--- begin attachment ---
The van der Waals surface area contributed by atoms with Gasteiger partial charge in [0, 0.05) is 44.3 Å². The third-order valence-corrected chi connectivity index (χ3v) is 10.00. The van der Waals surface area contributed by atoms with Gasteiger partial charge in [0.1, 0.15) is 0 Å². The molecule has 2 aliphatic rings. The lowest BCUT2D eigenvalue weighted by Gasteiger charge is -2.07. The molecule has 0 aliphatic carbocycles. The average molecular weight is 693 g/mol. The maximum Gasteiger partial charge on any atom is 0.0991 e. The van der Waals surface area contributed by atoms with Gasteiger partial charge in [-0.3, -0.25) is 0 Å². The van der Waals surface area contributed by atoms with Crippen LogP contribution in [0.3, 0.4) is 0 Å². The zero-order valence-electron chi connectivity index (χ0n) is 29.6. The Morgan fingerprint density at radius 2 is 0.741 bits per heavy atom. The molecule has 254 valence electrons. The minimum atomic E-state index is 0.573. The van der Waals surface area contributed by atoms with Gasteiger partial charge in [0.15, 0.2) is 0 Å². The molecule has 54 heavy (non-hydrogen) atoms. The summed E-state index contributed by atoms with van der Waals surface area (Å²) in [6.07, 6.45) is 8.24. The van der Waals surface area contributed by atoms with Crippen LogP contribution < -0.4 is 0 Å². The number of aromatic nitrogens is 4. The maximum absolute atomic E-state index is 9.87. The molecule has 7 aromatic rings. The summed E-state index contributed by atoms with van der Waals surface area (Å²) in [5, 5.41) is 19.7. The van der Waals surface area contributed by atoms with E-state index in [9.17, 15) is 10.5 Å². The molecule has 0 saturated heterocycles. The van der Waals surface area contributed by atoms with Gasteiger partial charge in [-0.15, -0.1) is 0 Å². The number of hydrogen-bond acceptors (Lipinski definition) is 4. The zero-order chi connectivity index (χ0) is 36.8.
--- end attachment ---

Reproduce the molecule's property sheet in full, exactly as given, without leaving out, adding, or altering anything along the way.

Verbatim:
The van der Waals surface area contributed by atoms with Gasteiger partial charge in [0, 0.05) is 44.3 Å². The third-order valence-corrected chi connectivity index (χ3v) is 10.00. The van der Waals surface area contributed by atoms with Gasteiger partial charge in [0.1, 0.15) is 0 Å². The molecule has 2 aliphatic rings. The lowest BCUT2D eigenvalue weighted by Gasteiger charge is -2.07. The molecule has 0 aliphatic carbocycles. The average molecular weight is 693 g/mol. The maximum Gasteiger partial charge on any atom is 0.0991 e. The van der Waals surface area contributed by atoms with Gasteiger partial charge in [-0.3, -0.25) is 0 Å². The van der Waals surface area contributed by atoms with Crippen LogP contribution in [0.3, 0.4) is 0 Å². The zero-order valence-electron chi connectivity index (χ0n) is 29.6. The Morgan fingerprint density at radius 2 is 0.741 bits per heavy atom. The molecule has 254 valence electrons. The minimum atomic E-state index is 0.573. The van der Waals surface area contributed by atoms with Gasteiger partial charge in [0.15, 0.2) is 0 Å². The molecule has 54 heavy (non-hydrogen) atoms. The summed E-state index contributed by atoms with van der Waals surface area (Å²) in [6.07, 6.45) is 8.24. The van der Waals surface area contributed by atoms with Crippen LogP contribution < -0.4 is 0 Å². The number of aromatic nitrogens is 4. The maximum absolute atomic E-state index is 9.87. The molecule has 7 aromatic rings. The summed E-state index contributed by atoms with van der Waals surface area (Å²) in [5, 5.41) is 19.7. The van der Waals surface area contributed by atoms with E-state index in [9.17, 15) is 10.5 Å². The molecule has 0 saturated heterocycles. The van der Waals surface area contributed by atoms with Gasteiger partial charge in [-0.15, -0.1) is 0 Å². The number of hydrogen-bond acceptors (Lipinski definition) is 4. The zero-order chi connectivity index (χ0) is 36.8.